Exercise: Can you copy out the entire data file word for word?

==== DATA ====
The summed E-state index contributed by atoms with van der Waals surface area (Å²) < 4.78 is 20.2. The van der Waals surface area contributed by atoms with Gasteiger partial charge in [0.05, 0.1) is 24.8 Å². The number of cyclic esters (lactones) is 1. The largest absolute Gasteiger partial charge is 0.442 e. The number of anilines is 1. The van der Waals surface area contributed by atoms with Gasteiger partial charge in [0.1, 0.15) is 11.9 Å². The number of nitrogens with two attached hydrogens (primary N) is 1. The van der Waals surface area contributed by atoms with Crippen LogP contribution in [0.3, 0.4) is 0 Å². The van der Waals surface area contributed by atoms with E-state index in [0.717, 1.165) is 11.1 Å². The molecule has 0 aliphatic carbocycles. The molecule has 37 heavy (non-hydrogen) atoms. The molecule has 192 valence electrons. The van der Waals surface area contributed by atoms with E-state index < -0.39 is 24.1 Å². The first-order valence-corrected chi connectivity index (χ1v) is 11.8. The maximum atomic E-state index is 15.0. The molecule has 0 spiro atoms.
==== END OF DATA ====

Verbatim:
The summed E-state index contributed by atoms with van der Waals surface area (Å²) < 4.78 is 20.2. The van der Waals surface area contributed by atoms with Gasteiger partial charge in [0.05, 0.1) is 24.8 Å². The number of cyclic esters (lactones) is 1. The largest absolute Gasteiger partial charge is 0.442 e. The number of anilines is 1. The van der Waals surface area contributed by atoms with Gasteiger partial charge in [0.1, 0.15) is 11.9 Å². The number of nitrogens with two attached hydrogens (primary N) is 1. The van der Waals surface area contributed by atoms with Crippen LogP contribution in [0.3, 0.4) is 0 Å². The van der Waals surface area contributed by atoms with E-state index in [0.717, 1.165) is 11.1 Å². The molecule has 0 aliphatic carbocycles. The molecule has 37 heavy (non-hydrogen) atoms. The molecule has 192 valence electrons. The van der Waals surface area contributed by atoms with E-state index < -0.39 is 24.1 Å². The first-order valence-corrected chi connectivity index (χ1v) is 11.8. The maximum atomic E-state index is 15.0. The molecule has 0 spiro atoms.